Hurricane Maria Survivors in New York City

By Avril Perez

To commemorate the first anniversary of Hurricane Maria’s ruthless passage through Puerto Rico, refugees united as one to remember the lives lost.

The event was organized by New York Disaster Interfaith Services (NYDIS), an organization that despite being New York City based, has provided tireless support to post-Maria refugees. Partners included Power 4 Puerto Rico Coalition, the PR-NYC Long Term Recovery Group and the Episcopal Diocese of New York.

The refugees cried as prayers were said for the victims, especially when Power 4 Puerto Rico’s Melissa Mark-Viverito alluded to “Amanecer Borincano,” a song about Puerto Rican pride and value with words “I am the morning light that lights new paths,” and “I am the fruit of the future, the seed of tomorrow.”

Refugees and supporters argued that all these years they thought they were United States citizens, but now felt they were being treated as colonial subjects as the government failed to provide needed aid during the catastrophe.

“I’m 76 years old and I grew up believing that I was a citizen of the United States,” said Clemencia Cepeda, holding back tears. “All of a sudden we’re nobody, all of a sudden you are denying that I exist, that I am there. We are hurt, and we are dying because we have never felt so mistreated.”

Cepeda, a retired sociologist, lost her apartment in the city of San Juan, Puerto Rico, and says she did not receive any aid to pay the mortgage on the destroyed property. She was forced to move to Knickerbocker Village in China Town, where her two daughters have been living for about 30 years. She has been sleeping in their living room since her arrival.

With the help of NYDIS, the Salvation Army and the Red Cross, Cepeda received a bed, clothing, and will soon be moving into her own apartment in Staten Island.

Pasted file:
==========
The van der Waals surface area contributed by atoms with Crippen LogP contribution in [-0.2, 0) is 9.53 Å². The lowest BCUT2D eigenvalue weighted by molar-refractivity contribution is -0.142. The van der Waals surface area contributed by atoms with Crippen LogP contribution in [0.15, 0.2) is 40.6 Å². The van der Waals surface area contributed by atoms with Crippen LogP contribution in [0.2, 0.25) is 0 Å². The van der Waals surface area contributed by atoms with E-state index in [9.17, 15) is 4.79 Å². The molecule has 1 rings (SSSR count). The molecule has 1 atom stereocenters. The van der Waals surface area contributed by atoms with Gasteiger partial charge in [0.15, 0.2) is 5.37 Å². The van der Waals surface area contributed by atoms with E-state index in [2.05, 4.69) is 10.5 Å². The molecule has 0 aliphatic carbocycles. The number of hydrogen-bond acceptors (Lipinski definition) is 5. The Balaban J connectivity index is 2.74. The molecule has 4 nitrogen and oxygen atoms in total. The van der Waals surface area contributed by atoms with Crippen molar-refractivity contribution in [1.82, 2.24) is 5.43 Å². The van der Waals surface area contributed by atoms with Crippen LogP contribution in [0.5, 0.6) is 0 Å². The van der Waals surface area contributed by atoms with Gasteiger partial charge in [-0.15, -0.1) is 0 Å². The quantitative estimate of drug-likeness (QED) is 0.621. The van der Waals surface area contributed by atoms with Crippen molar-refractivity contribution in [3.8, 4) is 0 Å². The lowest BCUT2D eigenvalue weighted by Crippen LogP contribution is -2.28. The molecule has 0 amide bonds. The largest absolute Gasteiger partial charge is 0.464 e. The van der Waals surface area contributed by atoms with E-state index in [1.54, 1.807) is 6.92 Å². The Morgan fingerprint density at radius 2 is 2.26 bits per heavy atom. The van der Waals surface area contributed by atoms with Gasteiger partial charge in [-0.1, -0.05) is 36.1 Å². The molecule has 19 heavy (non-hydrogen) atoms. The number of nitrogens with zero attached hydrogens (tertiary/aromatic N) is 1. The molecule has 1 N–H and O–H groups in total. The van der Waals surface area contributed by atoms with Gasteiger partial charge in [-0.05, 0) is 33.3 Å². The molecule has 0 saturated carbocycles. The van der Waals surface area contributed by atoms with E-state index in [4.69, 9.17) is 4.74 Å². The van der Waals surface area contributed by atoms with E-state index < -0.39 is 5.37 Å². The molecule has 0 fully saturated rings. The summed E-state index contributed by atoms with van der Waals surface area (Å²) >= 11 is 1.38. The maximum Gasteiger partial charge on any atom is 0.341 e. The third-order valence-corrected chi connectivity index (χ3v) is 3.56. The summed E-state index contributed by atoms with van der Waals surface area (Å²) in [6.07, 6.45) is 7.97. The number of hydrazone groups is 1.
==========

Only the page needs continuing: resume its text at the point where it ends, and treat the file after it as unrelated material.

NYDIS is not a government organization, but from day one it has been committed to helping Puerto Rico and its evacuees. “We are here to make sure this doesn’t happen again,” said Executive Director Peter Gudaitis, referring to the way the disaster was handled by the American government.

The United States government originally reported that there were only 64 deaths caused by Hurricane Maria. However, a recent Harvard University study reported that the actual estimated death toll is of 4,645. This number only estimates the “excess deaths” that occurred between Sept. 20th and Dec. 31st, 2017.

“It’s not the wind and the rain, it’s what the wind and the rain do,” Cepeda said. “If you have people that need oxygen and you don’t have it, they are going to die.”

Cepeda has been working at a senior center called “Casita Maria” in the Bronx since January, and is very grateful for the help she has received in New York City and from the Department for the Aging. “People from the United States have been overwhelmingly generous,” she said.

The event culminated in a march to Trump Tower demanding justice for Puerto Rico, and accountability for the federal government’s response to the emergency.

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